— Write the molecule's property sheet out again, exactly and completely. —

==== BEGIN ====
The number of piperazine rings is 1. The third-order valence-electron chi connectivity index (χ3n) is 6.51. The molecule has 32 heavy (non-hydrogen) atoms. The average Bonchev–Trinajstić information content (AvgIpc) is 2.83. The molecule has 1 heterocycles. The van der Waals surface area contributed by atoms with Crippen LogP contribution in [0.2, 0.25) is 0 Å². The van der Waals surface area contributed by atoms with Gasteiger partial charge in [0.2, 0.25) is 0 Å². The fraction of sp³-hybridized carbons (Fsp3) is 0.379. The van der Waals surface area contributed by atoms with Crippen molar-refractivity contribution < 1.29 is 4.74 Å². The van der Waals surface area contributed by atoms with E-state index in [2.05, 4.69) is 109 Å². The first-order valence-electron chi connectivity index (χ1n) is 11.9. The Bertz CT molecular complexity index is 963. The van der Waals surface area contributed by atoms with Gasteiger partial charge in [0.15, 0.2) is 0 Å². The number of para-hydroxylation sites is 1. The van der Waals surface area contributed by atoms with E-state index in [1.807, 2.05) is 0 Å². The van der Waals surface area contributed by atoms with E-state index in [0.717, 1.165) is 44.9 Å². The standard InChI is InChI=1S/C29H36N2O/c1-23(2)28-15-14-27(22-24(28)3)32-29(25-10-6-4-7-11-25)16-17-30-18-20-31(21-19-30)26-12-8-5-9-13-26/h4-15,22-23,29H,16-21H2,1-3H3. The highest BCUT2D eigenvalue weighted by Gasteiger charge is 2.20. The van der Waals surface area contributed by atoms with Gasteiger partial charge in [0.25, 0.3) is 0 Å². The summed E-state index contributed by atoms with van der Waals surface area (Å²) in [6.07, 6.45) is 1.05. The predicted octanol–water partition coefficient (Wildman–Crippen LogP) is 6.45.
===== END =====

The number of piperazine rings is 1. The third-order valence-electron chi connectivity index (χ3n) is 6.51. The molecule has 32 heavy (non-hydrogen) atoms. The average Bonchev–Trinajstić information content (AvgIpc) is 2.83. The molecule has 1 heterocycles. The van der Waals surface area contributed by atoms with Crippen LogP contribution in [0.2, 0.25) is 0 Å². The van der Waals surface area contributed by atoms with Gasteiger partial charge in [0.2, 0.25) is 0 Å². The fraction of sp³-hybridized carbons (Fsp3) is 0.379. The van der Waals surface area contributed by atoms with Crippen molar-refractivity contribution < 1.29 is 4.74 Å². The van der Waals surface area contributed by atoms with E-state index in [2.05, 4.69) is 109 Å². The first-order valence-electron chi connectivity index (χ1n) is 11.9. The Bertz CT molecular complexity index is 963. The van der Waals surface area contributed by atoms with Gasteiger partial charge in [0.15, 0.2) is 0 Å². The number of para-hydroxylation sites is 1. The van der Waals surface area contributed by atoms with E-state index in [1.807, 2.05) is 0 Å². The van der Waals surface area contributed by atoms with E-state index in [0.717, 1.165) is 44.9 Å². The standard InChI is InChI=1S/C29H36N2O/c1-23(2)28-15-14-27(22-24(28)3)32-29(25-10-6-4-7-11-25)16-17-30-18-20-31(21-19-30)26-12-8-5-9-13-26/h4-15,22-23,29H,16-21H2,1-3H3. The highest BCUT2D eigenvalue weighted by Gasteiger charge is 2.20. The van der Waals surface area contributed by atoms with Gasteiger partial charge in [0.25, 0.3) is 0 Å². The summed E-state index contributed by atoms with van der Waals surface area (Å²) in [6.07, 6.45) is 1.05. The predicted octanol–water partition coefficient (Wildman–Crippen LogP) is 6.45.